Saturday 23 May 2020

Time Passing

Where are we now?  Many weeks into lockdown, a slight easing of restrictions in the UK but for our household, little has changed.  We are mainly staying in.  Husband is working from home, daughter is studying and taking University exams at home, I am also working from home too working on social media stuff for gorgeous fabric store Clothspot and also for a new venture, CraftyMonkies & their online crafty workshops (including sewing, quilting, papercraft and screenprinting!) and lots of sewing.  

Twins were born in my husbands family just before all the crazy COVID stuff began so these quilts were started mid-March, and finished a few week's later.  I used a pattern in Lori Holt's Spelling Bee book and stash fabrics.   I added a couple of teal/turquoise prints bought at the last meet-up I went to in March.  I wanted some subtle colour differences between the two but also a pair.  They are now with the new arrivals who are doing well.  It may be quite a while until we can see them in person but we catch up with their progress via photos and videos, they are unbelievably cute!

Last night I started a mental list of all the stuff I'd sewed since my day job stopped and we started living life at home.  My hands were aching yesterday, a bit overstrained and as I totted up my makes, I'm not surprised.  I do tend to throw myself into something in a stressful situation, often with a high degree on intensity.  This has been one of those times.  Part of me loves the time stretching ahead.  I've made so many things I've wanted to make for years.  My fabric and thread stores have provided all I've needed and my wardrobe is getting refreshed- I'll share all the makes once I get myself photographed.  And then there are the obligatory masks - mainly for others, I try to avoid situations where I would need to wear one.  I've used lawn and poplin, including Liberty to concentrate on comfort to encourage the wearer to keep it on when required.  These ones are using Monica's Happy Zombie pattern.  I've made some others mixing this pattern with the Dhurata Davies Mask.  I like a mask with some shaping- both these patterns use darts, and they both avoid a centre seam. 

Spring has been spectacular.  In our daily walks, we've seen so much beauty.  Our little city is so quiet right now and the pathways are often less frequented than the parks and open spaces so we've seen many beautiful sights, often unexpected.   Most of the time, I try not to think far ahead, just concentrate on the day we are in and enjoy it.  The time together has been a treasure and I feel very lucky.  But I won't lie, some days I'm flat, tired, worried, scared and on those days I hide away, sleep the time off if I can.  Then the feeling subsides, I make stuff, work, cook, garden (not this one, ours is a tiny courtyard), walk Joni and repeat.  I try not to dwell, just keep on keeping on and looking for the positives.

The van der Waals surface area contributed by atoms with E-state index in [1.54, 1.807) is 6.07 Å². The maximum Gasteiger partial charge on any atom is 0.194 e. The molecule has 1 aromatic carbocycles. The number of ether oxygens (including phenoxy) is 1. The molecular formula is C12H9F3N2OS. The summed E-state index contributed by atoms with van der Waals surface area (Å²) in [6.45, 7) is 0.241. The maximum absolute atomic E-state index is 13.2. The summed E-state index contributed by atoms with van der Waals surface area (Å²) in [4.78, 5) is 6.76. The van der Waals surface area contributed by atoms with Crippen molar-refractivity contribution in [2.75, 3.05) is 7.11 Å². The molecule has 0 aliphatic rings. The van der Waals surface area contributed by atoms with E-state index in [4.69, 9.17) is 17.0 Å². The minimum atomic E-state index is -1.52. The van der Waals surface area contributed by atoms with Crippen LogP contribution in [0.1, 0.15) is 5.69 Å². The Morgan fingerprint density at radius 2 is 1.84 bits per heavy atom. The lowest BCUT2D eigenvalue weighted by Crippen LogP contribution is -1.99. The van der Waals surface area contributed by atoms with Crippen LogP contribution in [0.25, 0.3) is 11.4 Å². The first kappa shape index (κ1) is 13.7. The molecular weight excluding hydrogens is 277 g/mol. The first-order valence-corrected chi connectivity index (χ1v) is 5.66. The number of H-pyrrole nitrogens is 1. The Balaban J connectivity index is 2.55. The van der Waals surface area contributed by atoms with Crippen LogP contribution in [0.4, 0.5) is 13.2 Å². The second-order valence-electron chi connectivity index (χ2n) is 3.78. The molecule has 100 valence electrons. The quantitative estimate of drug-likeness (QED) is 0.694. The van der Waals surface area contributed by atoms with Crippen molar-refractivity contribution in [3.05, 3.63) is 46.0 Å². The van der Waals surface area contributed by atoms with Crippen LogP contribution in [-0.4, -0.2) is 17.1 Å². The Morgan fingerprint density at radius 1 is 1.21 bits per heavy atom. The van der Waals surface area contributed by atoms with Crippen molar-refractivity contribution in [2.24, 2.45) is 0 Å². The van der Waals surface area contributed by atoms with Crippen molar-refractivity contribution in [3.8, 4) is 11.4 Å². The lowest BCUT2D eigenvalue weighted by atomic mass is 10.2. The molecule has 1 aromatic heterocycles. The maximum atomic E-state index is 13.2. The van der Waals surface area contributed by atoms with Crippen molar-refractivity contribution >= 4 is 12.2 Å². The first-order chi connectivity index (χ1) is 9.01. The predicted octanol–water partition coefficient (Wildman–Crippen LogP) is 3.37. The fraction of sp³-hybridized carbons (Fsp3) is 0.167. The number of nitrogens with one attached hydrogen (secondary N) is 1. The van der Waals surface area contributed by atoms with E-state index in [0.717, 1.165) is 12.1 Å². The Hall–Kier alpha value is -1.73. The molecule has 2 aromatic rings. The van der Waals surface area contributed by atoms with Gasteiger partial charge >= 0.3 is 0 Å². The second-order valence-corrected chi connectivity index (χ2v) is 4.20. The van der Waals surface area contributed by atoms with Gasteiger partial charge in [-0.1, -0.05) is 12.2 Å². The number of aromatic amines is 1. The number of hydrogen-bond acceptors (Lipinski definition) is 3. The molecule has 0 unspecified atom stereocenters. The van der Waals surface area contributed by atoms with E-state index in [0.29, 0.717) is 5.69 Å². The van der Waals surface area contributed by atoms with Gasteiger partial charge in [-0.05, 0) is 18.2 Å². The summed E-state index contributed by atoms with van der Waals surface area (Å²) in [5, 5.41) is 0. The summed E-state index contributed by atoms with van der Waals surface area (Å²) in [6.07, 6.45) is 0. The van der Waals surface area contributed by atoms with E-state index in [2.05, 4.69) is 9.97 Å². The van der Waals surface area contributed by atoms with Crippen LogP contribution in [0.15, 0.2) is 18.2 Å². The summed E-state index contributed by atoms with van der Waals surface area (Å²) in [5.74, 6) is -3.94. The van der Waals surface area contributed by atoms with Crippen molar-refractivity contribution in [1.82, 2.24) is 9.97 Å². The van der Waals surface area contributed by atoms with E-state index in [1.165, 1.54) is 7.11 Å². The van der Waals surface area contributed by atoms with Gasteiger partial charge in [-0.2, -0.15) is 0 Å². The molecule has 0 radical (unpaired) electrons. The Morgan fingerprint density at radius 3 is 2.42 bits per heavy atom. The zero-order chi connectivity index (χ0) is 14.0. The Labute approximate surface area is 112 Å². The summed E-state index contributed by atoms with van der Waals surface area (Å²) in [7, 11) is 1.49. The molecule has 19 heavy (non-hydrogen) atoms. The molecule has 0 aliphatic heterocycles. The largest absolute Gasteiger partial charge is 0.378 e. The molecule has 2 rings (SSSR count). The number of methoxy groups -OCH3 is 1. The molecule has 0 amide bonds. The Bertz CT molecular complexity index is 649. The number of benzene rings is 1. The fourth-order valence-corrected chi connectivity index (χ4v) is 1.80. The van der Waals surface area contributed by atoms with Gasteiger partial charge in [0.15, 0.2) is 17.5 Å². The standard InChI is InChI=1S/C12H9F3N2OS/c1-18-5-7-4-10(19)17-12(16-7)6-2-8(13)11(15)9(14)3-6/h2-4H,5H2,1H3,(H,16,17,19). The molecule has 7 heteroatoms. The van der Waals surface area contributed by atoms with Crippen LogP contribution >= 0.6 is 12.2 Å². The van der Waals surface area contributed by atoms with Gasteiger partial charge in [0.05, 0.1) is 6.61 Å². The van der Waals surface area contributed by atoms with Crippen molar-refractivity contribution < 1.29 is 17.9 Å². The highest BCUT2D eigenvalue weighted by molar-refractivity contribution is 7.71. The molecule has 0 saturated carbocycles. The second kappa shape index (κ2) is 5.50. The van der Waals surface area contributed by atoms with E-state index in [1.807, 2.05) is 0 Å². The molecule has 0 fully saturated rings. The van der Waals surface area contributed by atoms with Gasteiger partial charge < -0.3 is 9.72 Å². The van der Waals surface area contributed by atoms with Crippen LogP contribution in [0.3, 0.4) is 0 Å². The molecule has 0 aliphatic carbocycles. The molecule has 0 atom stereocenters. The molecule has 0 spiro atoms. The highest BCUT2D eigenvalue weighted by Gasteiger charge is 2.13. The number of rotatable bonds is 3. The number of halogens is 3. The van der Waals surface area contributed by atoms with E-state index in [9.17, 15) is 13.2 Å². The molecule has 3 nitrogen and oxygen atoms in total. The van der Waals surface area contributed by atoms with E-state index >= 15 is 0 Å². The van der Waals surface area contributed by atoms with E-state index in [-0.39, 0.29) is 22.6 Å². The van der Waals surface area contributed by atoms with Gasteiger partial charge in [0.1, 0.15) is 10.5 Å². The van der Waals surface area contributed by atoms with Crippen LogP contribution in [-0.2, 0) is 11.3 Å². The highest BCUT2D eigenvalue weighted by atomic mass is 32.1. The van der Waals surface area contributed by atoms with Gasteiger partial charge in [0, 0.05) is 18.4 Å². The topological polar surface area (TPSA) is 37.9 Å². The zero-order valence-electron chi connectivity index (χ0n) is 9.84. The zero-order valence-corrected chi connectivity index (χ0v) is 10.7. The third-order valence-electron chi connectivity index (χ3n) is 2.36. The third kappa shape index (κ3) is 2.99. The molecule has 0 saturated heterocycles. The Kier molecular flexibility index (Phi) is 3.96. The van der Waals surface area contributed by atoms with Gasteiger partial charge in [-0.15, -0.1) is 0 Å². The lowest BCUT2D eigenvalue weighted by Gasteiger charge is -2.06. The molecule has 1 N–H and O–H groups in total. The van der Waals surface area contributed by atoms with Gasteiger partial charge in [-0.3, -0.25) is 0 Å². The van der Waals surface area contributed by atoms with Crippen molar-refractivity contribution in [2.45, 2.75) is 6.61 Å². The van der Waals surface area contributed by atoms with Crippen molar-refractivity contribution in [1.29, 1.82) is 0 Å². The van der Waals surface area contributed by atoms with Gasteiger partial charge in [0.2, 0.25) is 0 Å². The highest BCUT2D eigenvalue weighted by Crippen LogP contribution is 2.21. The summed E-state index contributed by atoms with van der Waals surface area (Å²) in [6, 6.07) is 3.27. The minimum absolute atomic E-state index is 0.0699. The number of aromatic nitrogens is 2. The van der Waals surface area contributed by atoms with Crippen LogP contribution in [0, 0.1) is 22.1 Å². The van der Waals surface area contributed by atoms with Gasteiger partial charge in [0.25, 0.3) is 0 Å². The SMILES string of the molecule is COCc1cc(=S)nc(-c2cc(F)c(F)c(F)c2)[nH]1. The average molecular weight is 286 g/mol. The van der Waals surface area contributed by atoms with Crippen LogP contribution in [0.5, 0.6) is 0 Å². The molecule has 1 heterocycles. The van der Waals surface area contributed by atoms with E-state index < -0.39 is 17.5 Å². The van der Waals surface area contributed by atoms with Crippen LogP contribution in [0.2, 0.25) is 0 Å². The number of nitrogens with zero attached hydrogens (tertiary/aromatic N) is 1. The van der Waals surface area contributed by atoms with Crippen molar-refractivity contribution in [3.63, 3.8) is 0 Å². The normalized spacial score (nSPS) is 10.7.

Sunday 3 May 2020

Book review: Sewing Basics for Everybody by Wendy Ward

Wendy Ward is one of the most reliable voices in sewing today. She released Sewing Basics for Everybody earlier this year and the blog hop promo tour is currently active.  I wasn't able to take part this time as I had work commitments scheduled at this time (that was back in the pre lockdown life!) but I did very kindly receive a copy to review.  I find that with each of Wendy's books, the style gets closer to her true aesthetic and this book really feels like her functional style has been given the freedom to create a modern utilitarian capsule wardrobe.  The keyword in the title is 'Every': this book is based on five core basic patterns with full variations and instructions to make twenty different designs in woven and knitted fabrics for any gender, age or body shape.

The book is divided into two main parts: Techniques and Projects.  In the first section, there's lots of detailed information in writing, diagrams and tables. It's packed with a comprehensive range of tutorials that cover the key skills throughout the book from adding a bust dart to, sewing welt pockets, and even stencil painting.  Then the main part of the book concentrates on the projects with a chunky chapter (including variations) devoted to each of the five core patterns.  These sections are photo-heavy and feature a diverse range of models- different genders, ages etc.  The photos are crisp and concentrate on cropped close-ups of the garments.  

The instructions are supported by Wendy's excellent diagrams throughout like the tunic dress (below) variation of the Felix sweatshirt.

The 'Harper' pants stood out to me as a classic slouchy pant.  They reminded me of how I started sewing garments in my teens.  I would take my dad's old discarded trousers and pleat the waist and peg the legs until they fitted teenage-me (we're talking circa 1985).  I have photographic evidence somewhere!  I really like the pleated hem detail (far right purple pants) to narrow the leg. 

The Kim jumpsuit is a great style with three distinctive variations.  Fiona from Diary of a Chain Stitcher has made a great vintage workwear version.

As with Wendy's other books, there are full-size pattern pieces to trace off (some pieces need to be traced off more than one sheet) at the back of the book.  As ever with Wendy, these are garments designed to be sewn on a regular domestic sewing machine and her attention to detail with plackets. cuffs, pockets, zips, linings and more will either teach you new skills or brush up your existing ones

Read my other reviews of Wendy's books: